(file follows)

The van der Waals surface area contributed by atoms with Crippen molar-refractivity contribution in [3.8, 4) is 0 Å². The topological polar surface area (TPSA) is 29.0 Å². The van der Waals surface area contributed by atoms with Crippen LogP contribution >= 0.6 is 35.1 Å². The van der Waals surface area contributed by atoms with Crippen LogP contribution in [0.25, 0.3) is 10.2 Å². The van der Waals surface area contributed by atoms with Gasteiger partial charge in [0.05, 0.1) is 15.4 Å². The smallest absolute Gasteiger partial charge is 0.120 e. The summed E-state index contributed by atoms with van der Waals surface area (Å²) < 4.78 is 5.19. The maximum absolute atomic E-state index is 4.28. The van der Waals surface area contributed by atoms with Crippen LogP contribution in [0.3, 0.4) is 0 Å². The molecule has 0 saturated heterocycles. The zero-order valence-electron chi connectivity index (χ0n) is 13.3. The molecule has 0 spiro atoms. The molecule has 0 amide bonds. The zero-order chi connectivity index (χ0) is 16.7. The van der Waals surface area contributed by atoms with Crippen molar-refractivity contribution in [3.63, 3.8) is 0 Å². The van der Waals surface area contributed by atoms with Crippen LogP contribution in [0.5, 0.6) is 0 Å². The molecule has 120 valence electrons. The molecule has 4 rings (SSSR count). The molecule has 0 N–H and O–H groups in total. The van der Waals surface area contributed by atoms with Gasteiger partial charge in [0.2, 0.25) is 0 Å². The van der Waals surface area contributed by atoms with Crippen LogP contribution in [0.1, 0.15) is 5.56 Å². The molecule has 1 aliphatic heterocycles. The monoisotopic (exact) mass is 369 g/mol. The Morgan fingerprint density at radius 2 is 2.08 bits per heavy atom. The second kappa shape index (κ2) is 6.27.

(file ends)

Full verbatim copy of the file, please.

The van der Waals surface area contributed by atoms with Crippen molar-refractivity contribution in [3.8, 4) is 0 Å². The topological polar surface area (TPSA) is 29.0 Å². The van der Waals surface area contributed by atoms with Crippen LogP contribution >= 0.6 is 35.1 Å². The van der Waals surface area contributed by atoms with Crippen LogP contribution in [0.25, 0.3) is 10.2 Å². The van der Waals surface area contributed by atoms with Gasteiger partial charge in [0.05, 0.1) is 15.4 Å². The smallest absolute Gasteiger partial charge is 0.120 e. The summed E-state index contributed by atoms with van der Waals surface area (Å²) < 4.78 is 5.19. The maximum absolute atomic E-state index is 4.28. The van der Waals surface area contributed by atoms with Crippen LogP contribution in [0.3, 0.4) is 0 Å². The molecule has 0 saturated heterocycles. The zero-order valence-electron chi connectivity index (χ0n) is 13.3. The molecule has 0 spiro atoms. The molecule has 0 amide bonds. The zero-order chi connectivity index (χ0) is 16.7. The van der Waals surface area contributed by atoms with Crippen molar-refractivity contribution in [3.63, 3.8) is 0 Å². The van der Waals surface area contributed by atoms with Crippen LogP contribution in [0.5, 0.6) is 0 Å². The molecule has 120 valence electrons. The molecule has 4 rings (SSSR count). The molecule has 0 N–H and O–H groups in total. The van der Waals surface area contributed by atoms with Gasteiger partial charge in [0.2, 0.25) is 0 Å². The van der Waals surface area contributed by atoms with Crippen LogP contribution in [0.1, 0.15) is 5.56 Å². The molecule has 1 aliphatic heterocycles. The monoisotopic (exact) mass is 369 g/mol. The Morgan fingerprint density at radius 2 is 2.08 bits per heavy atom. The second kappa shape index (κ2) is 6.27.